this has come up 3 times over last few weeks.. so I am putting it here for the nxt time ..
"How do I create a mask to round the corners of an image" is how it gets worded, which of course scares me due to history with OpacityMask --in earlier builds, and I think still in beta2- OpacityMasks forced software rendering. no worries it is fixed in later builds..
Here are two alternatives besides OpacityMask... [now that OpacityMask is hardware accelerated it is also not a huge deal to use it, but not discussing it here cause the SDK does a great job at it..
Option 1: (recommended, most performant)
Draw a Rectangle with Rounded Corners and Fill it with the ImageBrush ...
- Project - > Add Existing Item - to add your image
- Drag the image from Projects Window to Scene
- Select Image, Go Tools - > Make Tile Brush -> Make Image Brush
- Now you can drag the radius of the rectangle and make it round
That is good, how ever it mostly works for images... Another way that works for any UIElement that you want to "contain" is:
Option 2: Create a Clipping Path..
- Double click on Image in project window to add to scene
- Add a rectangle or any other shape to your scene.. position it right on top of the image you want to clip
- drag the radius of the rectangle to be of the shape you need the image
- Select the Rectangle First -- Note: order matters here
- Press Ctrl and select the Image you added to scene in step1
- Select Tools - > Make Clipping Path
Option 3: OpacityMask is well documented in the SDK .. so we won't repeat it here..
When to use which -- some of the criteria I have seen so far was:
- Performance -- when will do it many, many times
- Dynamic layout, cause don't know what the image looks like
- Ability to manipulate/apply transforms to the Image/Brush .. Say to create a "Zoom effect into the image but with out resizing the image frame" ..
On performance, differences should not be too noticeable unless you do it 100s of times ... but if you do it many times (e.g. image catalog) it will add-up... so should be considered..
Rectangle/Image Brush < Clipping < Opacity Mask for how expensive it will be.
On Dynamic Resizing (different size images) , I find rectangle to be easiest ...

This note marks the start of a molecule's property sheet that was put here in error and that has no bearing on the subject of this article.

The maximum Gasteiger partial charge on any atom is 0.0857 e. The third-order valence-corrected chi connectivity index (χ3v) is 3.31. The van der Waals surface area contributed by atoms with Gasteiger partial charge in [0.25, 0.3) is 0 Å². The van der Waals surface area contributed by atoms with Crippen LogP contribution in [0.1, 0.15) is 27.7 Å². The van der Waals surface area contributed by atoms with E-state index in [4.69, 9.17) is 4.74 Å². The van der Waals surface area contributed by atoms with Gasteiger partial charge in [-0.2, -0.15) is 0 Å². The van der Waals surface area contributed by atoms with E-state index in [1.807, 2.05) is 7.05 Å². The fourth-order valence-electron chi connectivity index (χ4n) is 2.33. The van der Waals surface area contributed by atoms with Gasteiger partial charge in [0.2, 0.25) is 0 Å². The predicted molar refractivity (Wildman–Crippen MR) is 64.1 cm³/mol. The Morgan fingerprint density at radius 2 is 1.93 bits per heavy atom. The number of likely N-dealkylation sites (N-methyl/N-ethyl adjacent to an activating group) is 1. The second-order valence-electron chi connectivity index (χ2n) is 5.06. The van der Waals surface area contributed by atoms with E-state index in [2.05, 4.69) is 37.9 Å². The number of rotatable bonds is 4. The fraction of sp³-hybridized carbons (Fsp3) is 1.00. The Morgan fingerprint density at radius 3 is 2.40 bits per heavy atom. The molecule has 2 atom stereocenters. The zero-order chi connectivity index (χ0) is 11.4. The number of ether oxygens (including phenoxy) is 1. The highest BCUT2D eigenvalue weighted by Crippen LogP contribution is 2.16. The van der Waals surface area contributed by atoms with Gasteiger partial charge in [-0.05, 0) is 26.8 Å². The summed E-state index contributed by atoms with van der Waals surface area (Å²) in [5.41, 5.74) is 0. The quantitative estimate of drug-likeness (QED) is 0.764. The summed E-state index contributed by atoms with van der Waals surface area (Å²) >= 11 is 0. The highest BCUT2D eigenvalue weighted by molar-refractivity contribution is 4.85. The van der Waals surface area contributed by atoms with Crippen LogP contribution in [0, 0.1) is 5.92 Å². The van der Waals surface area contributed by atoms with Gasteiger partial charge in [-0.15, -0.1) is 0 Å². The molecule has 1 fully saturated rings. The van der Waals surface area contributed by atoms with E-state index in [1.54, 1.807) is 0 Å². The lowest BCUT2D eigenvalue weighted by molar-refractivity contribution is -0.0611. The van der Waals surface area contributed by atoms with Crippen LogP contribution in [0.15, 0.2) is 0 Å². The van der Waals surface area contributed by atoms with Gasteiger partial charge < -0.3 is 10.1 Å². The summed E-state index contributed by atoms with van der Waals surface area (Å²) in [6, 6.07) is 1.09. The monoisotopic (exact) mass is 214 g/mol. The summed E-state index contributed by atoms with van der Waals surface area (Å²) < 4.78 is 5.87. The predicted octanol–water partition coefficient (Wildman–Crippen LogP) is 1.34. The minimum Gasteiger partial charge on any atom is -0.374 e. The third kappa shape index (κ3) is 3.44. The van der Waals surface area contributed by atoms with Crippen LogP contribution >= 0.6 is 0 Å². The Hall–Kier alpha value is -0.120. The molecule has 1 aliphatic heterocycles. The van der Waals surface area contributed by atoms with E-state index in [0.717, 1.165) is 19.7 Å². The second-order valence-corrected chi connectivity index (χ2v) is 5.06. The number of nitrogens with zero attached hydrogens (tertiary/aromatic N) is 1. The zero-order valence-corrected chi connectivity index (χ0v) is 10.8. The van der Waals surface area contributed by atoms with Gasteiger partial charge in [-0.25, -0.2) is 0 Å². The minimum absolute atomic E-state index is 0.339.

<Rectangle RadiusX="50" RadiusY="50"
<ImageBrush x:Name="brush" ImageSource="f:\users\jaimer\pictures\untitled.png"/>
- Go to XAML view and add a x:Name for the brush
- Find Width in properties Window ...
- Right Click on Width, Select Databind
- Select Explicit Data Context
- Check "use a Custom Path expression"
- Enter 'ElementName=brush,Path=ImageSource.Width' (minus the quotes)
- Repeat 2-6 for Height
For resizable Clipping Path I did it in code .. cause I was lazy about thinking too much about it..
- Go to Timeline
- Select your image
- Go to events Window
- Click Add,
- Select SizeChanged , enter OnSizeChanged for the event name.
- In the code window, add these two lines
private void OnSizeChanged(object sender, System.Windows.SizeChangedEventArgs e)
System.Windows.Rect r = new System.Windows.Rect( e.NewSize );
RectangleGeometry gm = new RectangleGeometry(r, 40, 40); // 40 is radius here
((UIElement)sender).Clip = gm ;
On Animations/Transforms in EID ..
- Clipping scenario is straight forward.. No issues.
- With VisualBrush, EID appears to not let you create Storyboards for animations.. bummer! here is how you can get around it..
- Create a scene and drop the Image (not the brush ) into the scene ..
- Create all the animations/storyboards against the image..
- Once you have created all the storyboards, you can create the brush..
- Give it the same x:Name you had given to the Image and then replace the Target Properties, from UIElement.RenderTransform to ImageBrush.Transform .. assuming those are the parts you animated..
That is it .. You now have rounded images.. that will perform well and look neat!